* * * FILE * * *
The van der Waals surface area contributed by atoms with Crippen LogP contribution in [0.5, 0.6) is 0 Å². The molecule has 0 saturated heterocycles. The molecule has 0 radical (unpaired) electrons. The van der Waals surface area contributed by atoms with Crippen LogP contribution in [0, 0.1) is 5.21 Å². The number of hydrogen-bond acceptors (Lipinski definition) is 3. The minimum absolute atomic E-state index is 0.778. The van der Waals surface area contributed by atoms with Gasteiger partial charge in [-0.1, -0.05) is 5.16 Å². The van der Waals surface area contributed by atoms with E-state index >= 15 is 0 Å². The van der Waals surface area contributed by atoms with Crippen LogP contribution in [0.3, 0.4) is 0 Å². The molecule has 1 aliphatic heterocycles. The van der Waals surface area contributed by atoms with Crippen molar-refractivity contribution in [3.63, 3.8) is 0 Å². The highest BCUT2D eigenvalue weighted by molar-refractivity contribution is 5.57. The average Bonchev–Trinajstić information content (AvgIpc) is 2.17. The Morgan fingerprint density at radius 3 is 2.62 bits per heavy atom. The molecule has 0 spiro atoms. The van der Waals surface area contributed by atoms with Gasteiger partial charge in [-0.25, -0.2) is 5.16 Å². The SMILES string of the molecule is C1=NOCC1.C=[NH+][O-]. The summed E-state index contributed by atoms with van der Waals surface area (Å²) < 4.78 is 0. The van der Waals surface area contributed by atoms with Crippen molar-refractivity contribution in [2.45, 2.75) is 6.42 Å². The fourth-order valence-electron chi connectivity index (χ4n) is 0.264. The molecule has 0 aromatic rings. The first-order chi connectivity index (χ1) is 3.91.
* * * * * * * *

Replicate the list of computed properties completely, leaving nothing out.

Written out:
The van der Waals surface area contributed by atoms with Crippen LogP contribution in [0.5, 0.6) is 0 Å². The molecule has 0 saturated heterocycles. The molecule has 0 radical (unpaired) electrons. The van der Waals surface area contributed by atoms with Crippen LogP contribution in [0, 0.1) is 5.21 Å². The number of hydrogen-bond acceptors (Lipinski definition) is 3. The minimum absolute atomic E-state index is 0.778. The van der Waals surface area contributed by atoms with Gasteiger partial charge in [-0.1, -0.05) is 5.16 Å². The van der Waals surface area contributed by atoms with E-state index >= 15 is 0 Å². The van der Waals surface area contributed by atoms with Crippen LogP contribution in [0.3, 0.4) is 0 Å². The molecule has 1 aliphatic heterocycles. The van der Waals surface area contributed by atoms with Crippen molar-refractivity contribution in [3.63, 3.8) is 0 Å². The highest BCUT2D eigenvalue weighted by molar-refractivity contribution is 5.57. The average Bonchev–Trinajstić information content (AvgIpc) is 2.17. The Morgan fingerprint density at radius 3 is 2.62 bits per heavy atom. The molecule has 0 spiro atoms. The van der Waals surface area contributed by atoms with Gasteiger partial charge in [-0.25, -0.2) is 5.16 Å². The SMILES string of the molecule is C1=NOCC1.C=[NH+][O-]. The summed E-state index contributed by atoms with van der Waals surface area (Å²) < 4.78 is 0. The van der Waals surface area contributed by atoms with Crippen molar-refractivity contribution in [2.45, 2.75) is 6.42 Å². The fourth-order valence-electron chi connectivity index (χ4n) is 0.264. The molecule has 0 aromatic rings. The first-order chi connectivity index (χ1) is 3.91.